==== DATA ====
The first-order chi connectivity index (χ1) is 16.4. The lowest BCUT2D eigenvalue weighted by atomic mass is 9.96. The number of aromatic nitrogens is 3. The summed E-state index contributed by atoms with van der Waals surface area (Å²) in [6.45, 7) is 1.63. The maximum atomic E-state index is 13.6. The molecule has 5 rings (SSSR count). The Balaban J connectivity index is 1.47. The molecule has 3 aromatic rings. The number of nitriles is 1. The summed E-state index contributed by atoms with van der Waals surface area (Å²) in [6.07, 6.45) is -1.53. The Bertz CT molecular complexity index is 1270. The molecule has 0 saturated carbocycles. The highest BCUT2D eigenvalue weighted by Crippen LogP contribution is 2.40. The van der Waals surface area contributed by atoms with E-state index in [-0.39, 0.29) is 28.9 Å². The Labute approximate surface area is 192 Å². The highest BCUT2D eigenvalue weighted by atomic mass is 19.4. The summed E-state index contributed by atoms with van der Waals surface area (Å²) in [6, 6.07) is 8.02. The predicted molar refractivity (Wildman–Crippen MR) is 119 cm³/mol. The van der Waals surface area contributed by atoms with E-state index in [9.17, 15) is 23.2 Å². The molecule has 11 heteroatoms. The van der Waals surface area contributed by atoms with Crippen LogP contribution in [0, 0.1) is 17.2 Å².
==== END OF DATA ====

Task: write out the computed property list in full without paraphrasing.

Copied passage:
The first-order chi connectivity index (χ1) is 16.4. The lowest BCUT2D eigenvalue weighted by atomic mass is 9.96. The number of aromatic nitrogens is 3. The summed E-state index contributed by atoms with van der Waals surface area (Å²) in [6.45, 7) is 1.63. The maximum atomic E-state index is 13.6. The molecule has 5 rings (SSSR count). The Balaban J connectivity index is 1.47. The molecule has 3 aromatic rings. The number of nitriles is 1. The summed E-state index contributed by atoms with van der Waals surface area (Å²) in [6.07, 6.45) is -1.53. The Bertz CT molecular complexity index is 1270. The molecule has 0 saturated carbocycles. The highest BCUT2D eigenvalue weighted by Crippen LogP contribution is 2.40. The van der Waals surface area contributed by atoms with E-state index in [-0.39, 0.29) is 28.9 Å². The Labute approximate surface area is 192 Å². The highest BCUT2D eigenvalue weighted by atomic mass is 19.4. The summed E-state index contributed by atoms with van der Waals surface area (Å²) in [6, 6.07) is 8.02. The predicted molar refractivity (Wildman–Crippen MR) is 119 cm³/mol. The van der Waals surface area contributed by atoms with E-state index in [9.17, 15) is 23.2 Å². The molecule has 11 heteroatoms. The van der Waals surface area contributed by atoms with Crippen LogP contribution in [0, 0.1) is 17.2 Å².